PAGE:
• voicebox - I try to disable the service whenever possible, although many times the operators makes it impossible or reactivate the service periodically for what so ever unknown services. As it may not be convenient calling back to voicebox service (could happen again because of traveling), better not have messages that people consider as delivered. Calls are for real time interaction, if not available, use email or SMS for short description of the matter
  • directory or info desk services - locating a restaurant nearby or other place is much easier using the Internet. If I'm going to be premium charged for a call, again I rather pay for internet access on public WiFi hotspots.
That leaves pretty much voice and sms, both used quite rare lately, more and more rarer! Why? Because mobile operators add new features too late on the market, when already another IP-based service is very popular for offering same features. It is hard to change habits then.

Hopefully at some point we will see true innovation from mobile operators, till then Internet rocks!

Sunday, March 24, 2013

4.0 and beyond

Kamailio is flying, and the time with it, already two weeks since the release of v4.0!

Last months I was very busy getting Kamailio-SER integration finished (i.e., removing duplicated modules) and correlated with the usual business and traveling agenda, effectively this blog, with few exceptions, was just mirroring news from Kamailio project.

v4.0 is rocking, with excellent feedback from community, especially from WebRTC enthusiasts playing around with WebSocket support in Kamailio. IMS extensions are attracting many eyes as well, being one of the very few open source implementations out there.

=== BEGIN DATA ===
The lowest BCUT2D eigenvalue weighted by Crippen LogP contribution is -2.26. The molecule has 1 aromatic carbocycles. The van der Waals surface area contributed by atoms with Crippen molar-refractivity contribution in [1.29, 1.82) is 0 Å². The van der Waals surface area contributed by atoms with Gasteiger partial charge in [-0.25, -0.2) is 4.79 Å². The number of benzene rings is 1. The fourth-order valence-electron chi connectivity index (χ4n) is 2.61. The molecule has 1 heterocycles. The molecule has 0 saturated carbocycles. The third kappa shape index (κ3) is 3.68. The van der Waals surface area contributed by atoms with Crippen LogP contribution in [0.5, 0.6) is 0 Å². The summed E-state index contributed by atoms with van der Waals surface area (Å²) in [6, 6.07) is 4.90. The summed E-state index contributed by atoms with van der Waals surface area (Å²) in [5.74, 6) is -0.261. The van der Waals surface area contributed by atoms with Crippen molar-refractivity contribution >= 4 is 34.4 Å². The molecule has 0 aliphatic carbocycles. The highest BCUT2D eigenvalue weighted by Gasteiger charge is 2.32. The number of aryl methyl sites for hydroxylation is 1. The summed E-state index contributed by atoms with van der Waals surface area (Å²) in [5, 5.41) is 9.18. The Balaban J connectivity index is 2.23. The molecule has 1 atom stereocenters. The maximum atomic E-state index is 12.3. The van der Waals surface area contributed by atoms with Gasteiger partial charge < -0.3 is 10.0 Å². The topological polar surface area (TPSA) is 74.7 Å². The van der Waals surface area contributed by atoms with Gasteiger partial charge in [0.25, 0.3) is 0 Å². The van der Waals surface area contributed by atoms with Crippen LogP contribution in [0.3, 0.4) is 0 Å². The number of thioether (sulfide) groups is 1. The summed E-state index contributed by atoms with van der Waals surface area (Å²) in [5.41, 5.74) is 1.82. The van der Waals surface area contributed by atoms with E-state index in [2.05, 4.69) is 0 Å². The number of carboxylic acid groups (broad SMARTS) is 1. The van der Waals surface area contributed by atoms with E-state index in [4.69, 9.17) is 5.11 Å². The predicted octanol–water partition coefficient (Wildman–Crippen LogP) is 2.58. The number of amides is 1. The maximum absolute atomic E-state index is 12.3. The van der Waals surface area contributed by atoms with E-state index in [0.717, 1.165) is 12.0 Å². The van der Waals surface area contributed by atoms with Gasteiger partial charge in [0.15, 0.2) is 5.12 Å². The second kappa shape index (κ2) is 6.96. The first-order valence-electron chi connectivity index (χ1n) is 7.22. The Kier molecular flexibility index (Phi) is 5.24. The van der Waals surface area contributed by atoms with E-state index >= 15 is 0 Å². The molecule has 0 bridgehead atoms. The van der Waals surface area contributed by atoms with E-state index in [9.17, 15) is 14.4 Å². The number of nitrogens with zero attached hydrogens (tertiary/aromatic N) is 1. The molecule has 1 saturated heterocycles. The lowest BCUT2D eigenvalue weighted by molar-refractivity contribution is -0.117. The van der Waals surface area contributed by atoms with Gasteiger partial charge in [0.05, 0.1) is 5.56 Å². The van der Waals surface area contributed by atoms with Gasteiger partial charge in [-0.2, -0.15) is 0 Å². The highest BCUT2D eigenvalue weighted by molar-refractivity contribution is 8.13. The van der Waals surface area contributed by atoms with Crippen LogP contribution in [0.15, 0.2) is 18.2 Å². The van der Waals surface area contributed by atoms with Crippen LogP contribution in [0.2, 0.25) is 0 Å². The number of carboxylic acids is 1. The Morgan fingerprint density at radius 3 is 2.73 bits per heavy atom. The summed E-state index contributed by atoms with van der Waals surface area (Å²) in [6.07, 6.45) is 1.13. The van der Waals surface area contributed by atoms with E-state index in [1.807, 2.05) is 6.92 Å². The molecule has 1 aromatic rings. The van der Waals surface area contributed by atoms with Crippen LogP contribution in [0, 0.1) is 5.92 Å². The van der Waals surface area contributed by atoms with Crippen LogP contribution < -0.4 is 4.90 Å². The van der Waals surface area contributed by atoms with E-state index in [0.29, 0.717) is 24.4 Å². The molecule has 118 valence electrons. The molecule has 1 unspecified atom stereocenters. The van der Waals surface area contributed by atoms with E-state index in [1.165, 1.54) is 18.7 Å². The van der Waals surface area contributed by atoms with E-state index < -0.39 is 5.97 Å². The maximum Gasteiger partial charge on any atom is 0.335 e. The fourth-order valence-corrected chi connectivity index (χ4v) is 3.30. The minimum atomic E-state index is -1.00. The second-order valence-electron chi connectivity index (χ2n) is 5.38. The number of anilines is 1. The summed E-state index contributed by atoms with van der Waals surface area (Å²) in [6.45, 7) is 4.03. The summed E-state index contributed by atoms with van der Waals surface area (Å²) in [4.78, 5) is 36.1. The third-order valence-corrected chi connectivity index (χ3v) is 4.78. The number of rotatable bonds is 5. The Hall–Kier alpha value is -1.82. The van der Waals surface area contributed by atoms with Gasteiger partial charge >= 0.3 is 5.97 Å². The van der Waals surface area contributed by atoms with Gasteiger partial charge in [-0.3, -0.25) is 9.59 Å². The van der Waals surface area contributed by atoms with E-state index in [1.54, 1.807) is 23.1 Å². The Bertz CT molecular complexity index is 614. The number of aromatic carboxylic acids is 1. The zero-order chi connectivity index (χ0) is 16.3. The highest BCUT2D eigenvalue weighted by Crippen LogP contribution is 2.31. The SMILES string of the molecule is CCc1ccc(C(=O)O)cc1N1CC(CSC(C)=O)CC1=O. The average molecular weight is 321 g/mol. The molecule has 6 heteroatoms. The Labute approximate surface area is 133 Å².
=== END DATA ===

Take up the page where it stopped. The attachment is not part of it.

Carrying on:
Development for v4.1 is at full speed already, a new module is available in master branch (app_java - embedded java code execution), one on its way (cnxcc - credit control/prepaid system) and another one in developer personal branch (ims_ro - RO prepaid accounting interface for IMS). Besides those, many old modules have been worked on, such as snmpstats, usrloc, tm, p_usrloc, sca, carrierroute, ... Team is growing as well, two new people got on board recently: Hugh Waite and Carlos Ruiz Diaz.

My next big milestone is Kamailio World Conference, just about 3 more weeks and the event starts in Berlin, Germany. All signs predict a successful show, agenda is completed (just few bits to be adjusted), participation exceeded the initial planned capacity, with attendees from small and medium companies to large telcos and mobile operators, from pretty much all over the world (North and South America, Asia, Africa and Europe). But the real work with organization starts now on the fields, next three weeks will keep me a lot out of the office.


For the next months, besides coding for Kamailio v4.1 (expect some surprising goodies to be announced) and business activities, I plan to spend more time on catching up what is happening around. Among my top priorities:
  • review what is new in the SIP phones world - it's been quite a while since I analyzed what, if any, appealing features were brought by vendors with latest firmwares and devices
  • dedicate more time on federated SIP - following the panel as Fosdem, it is time to increase the federating of real time communication (RTC) services, email proved it can be done
  • blog more about RTC technologies, with or without relation to Kamailio project
Therefore keep an eye on this site. If you plan to attend Kamailio World Conference, ping me to arrange for a chat!

Thursday, March 21, 2013

New Kamailio developer: Carlos Ruiz Diaz

Kamailio project is glad to announce that its development team is expanding again – a new person got developer GIT write access to repository: Carlos Ruiz Díaz.

He is going to add and maintain the credit control module, which was announced earlier this year on project’s mailing list – the module is part of a framework that has three parts:
His git commit id is: caruizdiaz

A warm welcome and looking forward to future work within the project!

Wednesday, March 20, 2013

New module in Kamailio: app_java